That is pretty much all the home networking/audio networking person needs to know to keep things simple IMO. I've needed to use CIDR in home networking before. That is why I brought it up.

Nothting about complex addressing schemes. :)

Josh Millward:

--- Quote from: Scott Holtzman on July 13, 2014, 03:47:09 AM ---If I was going out on the road I would also put a small file server running FreeNAS to keep common documents.  The other day we had a band that had their set list and other things they needed out in the cloud on a Google Docs and we had no Internet service or cellular data coverage.  We actually had to drive into town, download the docs so the show could start.
--- End quote ---

Yep, here again, if it is something that critical to your show, you NEED to be bringing it with you.


--- Quote from: Scott Holtzman on July 13, 2014, 03:47:09 AM ---The oddest thing I ever had was the in house guy checked the IP's on the iPOD's the band was using for their monitor mixes and he told me the IP's were too close the sound could "bleed over" I was so flummoxed I didn't know what to say.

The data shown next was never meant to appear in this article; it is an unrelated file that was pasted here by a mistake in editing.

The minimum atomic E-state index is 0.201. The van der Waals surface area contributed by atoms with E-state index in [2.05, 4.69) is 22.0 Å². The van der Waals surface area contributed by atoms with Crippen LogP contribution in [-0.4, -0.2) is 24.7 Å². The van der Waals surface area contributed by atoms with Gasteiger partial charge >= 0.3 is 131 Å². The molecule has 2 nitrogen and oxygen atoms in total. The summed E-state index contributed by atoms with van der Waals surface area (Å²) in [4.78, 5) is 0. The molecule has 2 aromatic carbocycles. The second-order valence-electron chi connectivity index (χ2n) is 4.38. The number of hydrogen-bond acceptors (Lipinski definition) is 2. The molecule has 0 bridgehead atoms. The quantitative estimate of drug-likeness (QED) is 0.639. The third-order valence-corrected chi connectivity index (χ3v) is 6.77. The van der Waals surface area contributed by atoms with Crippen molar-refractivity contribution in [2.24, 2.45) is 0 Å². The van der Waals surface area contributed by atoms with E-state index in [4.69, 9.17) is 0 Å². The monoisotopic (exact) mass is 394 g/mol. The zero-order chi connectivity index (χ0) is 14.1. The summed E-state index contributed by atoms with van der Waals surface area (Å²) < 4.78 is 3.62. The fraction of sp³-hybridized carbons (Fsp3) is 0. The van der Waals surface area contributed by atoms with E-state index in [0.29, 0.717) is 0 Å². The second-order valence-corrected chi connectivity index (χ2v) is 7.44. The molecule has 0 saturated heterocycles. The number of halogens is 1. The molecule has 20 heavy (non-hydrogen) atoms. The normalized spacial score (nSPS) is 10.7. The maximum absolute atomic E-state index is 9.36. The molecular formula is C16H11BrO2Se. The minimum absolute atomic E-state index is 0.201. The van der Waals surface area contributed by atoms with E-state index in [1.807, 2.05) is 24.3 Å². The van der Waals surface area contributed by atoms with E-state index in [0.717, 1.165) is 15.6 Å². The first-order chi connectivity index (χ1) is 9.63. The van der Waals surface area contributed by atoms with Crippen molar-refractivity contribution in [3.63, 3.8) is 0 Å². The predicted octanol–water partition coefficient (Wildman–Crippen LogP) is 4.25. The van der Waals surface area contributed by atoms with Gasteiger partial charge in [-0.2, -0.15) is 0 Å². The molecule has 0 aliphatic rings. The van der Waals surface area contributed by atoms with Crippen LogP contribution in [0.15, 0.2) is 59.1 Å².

--- End quote ---

Now that is funny!


--- Quote from: Scott Holtzman on July 13, 2014, 03:47:09 AM ---Reminded of the story of a guy showing up with a rig for show, the rider said no Behringer.  There was an inactive (not even plugged in and certainly not in the signal chain) Behringer crossover or GeQ in the rack.  The manager insisted it would degrade the performance and made them take it out of the rack and put it in the truck.
--- End quote ---